For example, in Meta Platforms Inc.’s Horizon Worlds virtual reality application, players can build their own homes and public spaces such as movie theaters, and invite other users to explore their worlds. If a player wants to build a realistic model of their own home and include things that really exist there, like placing a MacBook Pro on an Eames chair, it’s unclear what level of protection brands might be able to claim.

“Do we call that artistic, or is it just a functional space that you’re in?” Schneider posed. “I don’t know. The courts haven’t dealt with that yet. “

In the ongoing MetaBirkin NFT trademark-infringement case, US Judge Jed S. Rakoffnoted that the scales would probably tip more clearly in Hermès’ favor if, instead of handbag images linked to digital tokens, the artist Mason Rothschild sold Birkin handbags that are “virtually wearable” in the metaverse. This would render the MetaBirkins mark “a non-speech commercial product” and exclude it from free-speech protection under the First Amendment, the judge wrote in a footnote.

“That’s a court kind of lifting the curtain a little and saying, in the future, this might be different,” according to Schneider.

Some experts see the allusions to 3D branded merchandise as a hint of things to come.

In his opinion, Rakoff observed that “fashion companies are just starting to branch out into offering virtual fashion items that can be worn in virtual worlds online.” He also acknowledged that Rothschild released a new line of wearables—“I Like You, You’re Weird”—For the Arcade metaverse platform, but he said that’s not enough to prove that Rothschild plans to release wearable versions of his MetaBirkins for the metaverse.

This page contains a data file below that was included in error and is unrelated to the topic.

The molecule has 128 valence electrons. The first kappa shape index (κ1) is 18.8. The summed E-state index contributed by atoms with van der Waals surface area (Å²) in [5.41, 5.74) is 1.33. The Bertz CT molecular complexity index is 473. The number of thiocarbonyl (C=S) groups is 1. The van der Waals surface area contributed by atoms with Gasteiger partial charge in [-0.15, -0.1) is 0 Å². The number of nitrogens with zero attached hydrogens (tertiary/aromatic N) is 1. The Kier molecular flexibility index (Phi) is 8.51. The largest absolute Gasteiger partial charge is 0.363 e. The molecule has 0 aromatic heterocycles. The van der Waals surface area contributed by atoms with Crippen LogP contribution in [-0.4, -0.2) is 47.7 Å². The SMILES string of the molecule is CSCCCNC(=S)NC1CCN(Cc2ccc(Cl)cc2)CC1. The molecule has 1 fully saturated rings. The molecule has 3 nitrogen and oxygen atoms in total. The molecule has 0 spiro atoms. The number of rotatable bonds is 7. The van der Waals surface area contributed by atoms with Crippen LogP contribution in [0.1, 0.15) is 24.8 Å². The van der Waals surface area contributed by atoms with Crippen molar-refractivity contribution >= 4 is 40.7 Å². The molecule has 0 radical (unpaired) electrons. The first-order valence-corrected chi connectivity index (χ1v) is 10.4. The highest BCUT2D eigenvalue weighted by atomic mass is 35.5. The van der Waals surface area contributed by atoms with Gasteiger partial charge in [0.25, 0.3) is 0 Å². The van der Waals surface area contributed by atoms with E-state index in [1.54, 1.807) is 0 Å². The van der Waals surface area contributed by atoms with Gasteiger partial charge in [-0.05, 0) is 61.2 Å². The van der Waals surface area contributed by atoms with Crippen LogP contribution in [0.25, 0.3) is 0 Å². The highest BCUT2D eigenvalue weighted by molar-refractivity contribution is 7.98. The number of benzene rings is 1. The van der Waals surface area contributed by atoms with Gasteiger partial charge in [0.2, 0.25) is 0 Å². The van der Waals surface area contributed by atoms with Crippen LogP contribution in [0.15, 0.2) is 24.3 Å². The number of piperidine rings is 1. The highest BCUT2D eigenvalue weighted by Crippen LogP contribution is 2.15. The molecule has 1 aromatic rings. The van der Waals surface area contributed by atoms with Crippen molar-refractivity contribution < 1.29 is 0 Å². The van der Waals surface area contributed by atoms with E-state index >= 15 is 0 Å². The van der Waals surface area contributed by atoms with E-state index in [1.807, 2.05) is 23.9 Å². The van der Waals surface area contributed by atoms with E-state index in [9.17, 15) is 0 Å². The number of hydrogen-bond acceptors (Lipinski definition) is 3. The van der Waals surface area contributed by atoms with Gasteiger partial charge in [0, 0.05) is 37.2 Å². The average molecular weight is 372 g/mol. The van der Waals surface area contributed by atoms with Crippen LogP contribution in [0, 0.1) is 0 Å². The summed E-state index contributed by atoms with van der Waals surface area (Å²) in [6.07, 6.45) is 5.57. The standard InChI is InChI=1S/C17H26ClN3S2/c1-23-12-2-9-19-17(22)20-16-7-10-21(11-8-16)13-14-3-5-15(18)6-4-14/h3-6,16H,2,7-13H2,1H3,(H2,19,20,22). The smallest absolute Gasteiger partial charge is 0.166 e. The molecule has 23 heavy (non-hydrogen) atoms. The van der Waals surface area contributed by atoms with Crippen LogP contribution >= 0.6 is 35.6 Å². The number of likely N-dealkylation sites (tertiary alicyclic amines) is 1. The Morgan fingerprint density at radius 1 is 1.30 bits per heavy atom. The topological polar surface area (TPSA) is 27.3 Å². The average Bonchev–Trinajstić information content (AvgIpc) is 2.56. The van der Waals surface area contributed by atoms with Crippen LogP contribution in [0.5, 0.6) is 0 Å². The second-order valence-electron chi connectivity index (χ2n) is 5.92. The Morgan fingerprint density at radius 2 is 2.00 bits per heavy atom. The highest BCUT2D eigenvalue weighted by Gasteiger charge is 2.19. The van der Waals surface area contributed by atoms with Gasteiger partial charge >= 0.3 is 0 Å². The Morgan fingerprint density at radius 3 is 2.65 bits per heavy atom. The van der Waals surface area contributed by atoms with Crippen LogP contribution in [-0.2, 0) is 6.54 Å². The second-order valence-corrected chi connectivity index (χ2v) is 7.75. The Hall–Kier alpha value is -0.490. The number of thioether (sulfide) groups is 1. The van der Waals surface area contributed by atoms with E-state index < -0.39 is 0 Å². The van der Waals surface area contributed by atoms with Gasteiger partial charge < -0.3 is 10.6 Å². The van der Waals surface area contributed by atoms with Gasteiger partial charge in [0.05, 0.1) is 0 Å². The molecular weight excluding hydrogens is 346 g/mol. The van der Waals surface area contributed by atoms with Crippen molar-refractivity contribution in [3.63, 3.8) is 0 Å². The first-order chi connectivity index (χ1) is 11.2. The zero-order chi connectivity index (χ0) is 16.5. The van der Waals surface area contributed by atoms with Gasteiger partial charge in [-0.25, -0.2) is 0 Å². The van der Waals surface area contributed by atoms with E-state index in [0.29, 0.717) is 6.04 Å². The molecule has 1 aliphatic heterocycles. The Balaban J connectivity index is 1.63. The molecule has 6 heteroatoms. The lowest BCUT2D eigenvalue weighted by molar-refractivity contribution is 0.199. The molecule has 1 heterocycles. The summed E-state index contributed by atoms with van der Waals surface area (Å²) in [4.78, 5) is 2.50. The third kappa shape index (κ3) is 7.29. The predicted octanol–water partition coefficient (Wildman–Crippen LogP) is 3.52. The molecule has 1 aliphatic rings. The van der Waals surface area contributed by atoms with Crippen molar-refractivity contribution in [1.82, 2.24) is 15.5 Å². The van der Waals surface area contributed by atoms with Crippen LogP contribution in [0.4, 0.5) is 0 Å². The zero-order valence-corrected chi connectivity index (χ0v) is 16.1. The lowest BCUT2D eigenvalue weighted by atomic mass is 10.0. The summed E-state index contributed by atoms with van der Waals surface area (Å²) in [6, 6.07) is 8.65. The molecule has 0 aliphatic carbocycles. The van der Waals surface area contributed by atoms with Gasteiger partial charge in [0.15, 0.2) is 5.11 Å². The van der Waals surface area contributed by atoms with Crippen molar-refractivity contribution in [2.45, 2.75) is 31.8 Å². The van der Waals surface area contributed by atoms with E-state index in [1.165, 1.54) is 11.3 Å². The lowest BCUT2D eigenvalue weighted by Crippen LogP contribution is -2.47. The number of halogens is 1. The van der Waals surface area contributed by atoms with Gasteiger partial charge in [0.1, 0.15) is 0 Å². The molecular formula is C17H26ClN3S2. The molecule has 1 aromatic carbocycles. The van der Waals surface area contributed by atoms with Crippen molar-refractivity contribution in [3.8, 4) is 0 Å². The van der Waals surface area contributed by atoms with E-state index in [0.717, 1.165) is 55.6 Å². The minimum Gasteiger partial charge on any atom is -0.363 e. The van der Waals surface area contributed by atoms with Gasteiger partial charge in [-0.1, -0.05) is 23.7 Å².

“Probably where a lot of the initial case law is going to be made is in the retail operations that are established,” Torre said. “That’s where a lot of the money’s going to go.”

New Brand Protections

Brands must start thinking about how to protect their goods in 3D and digital spaces, attorneys said, including through copyright and trademark registrations and design patents, which cover the distinctive visual aspects of some goods.

Brands are increasingly filing for trademark protection in digital classes, Torre said, with big retailers like Nike and Gucci jumping at the chance to extend their covered use cases to the virtual sphere. Digital trademark classes can include downloadable virtual goods, retail store services featuring virtual goods, and NFTs.

Mark Radcliffe, a DLA Piper partner whose firm represents Nike in the StockX NFT trademark case, said major companies must start thinking outside the box if they wish to protect themselves both in the real world and in virtual spaces. For example, some companies might want to turn their logo into a 3D design and register to protect that version of it.

“It does require a rethinking about what you’re trying to protect,” Radcliffe said.

The Coral Castle, a limestone structure in South Florida with a garden of megaliths, offers a prime example of a brand using trademark registration to protect itself online, said Christine Morgan, a partner at Reed Smith LLP.

The castle’s owner sued Epic Games Inc. in 2020 over a Coral Castle map in its hit game “Fortnite,” alleging that it shared both a name and features with the real-life, trademarked landmark, including beach motifs, castle silhouettes, and stone objects.

While the owner eventually dropped his claims, the dispute still highlights the importance of registering to protect brand-related IP rights instead of relying on common law usage to enforce a mark, Morgan said.

“I think you’ll see an uptick in counseling for brand owners that are aware of” such online infringement risks and want to protect themselves, she said.

In the meantime, Shutterstock’s TurboSquid and its library of 3D designs is just one more arena that brands must start paying attention to, said Durkin of Sterne Kessler. Shutterstock representatives didn’t provide comment for the story.

“Now, you’ve got another potential marketplace that you now have to start thinking about and taking action [in]”She said.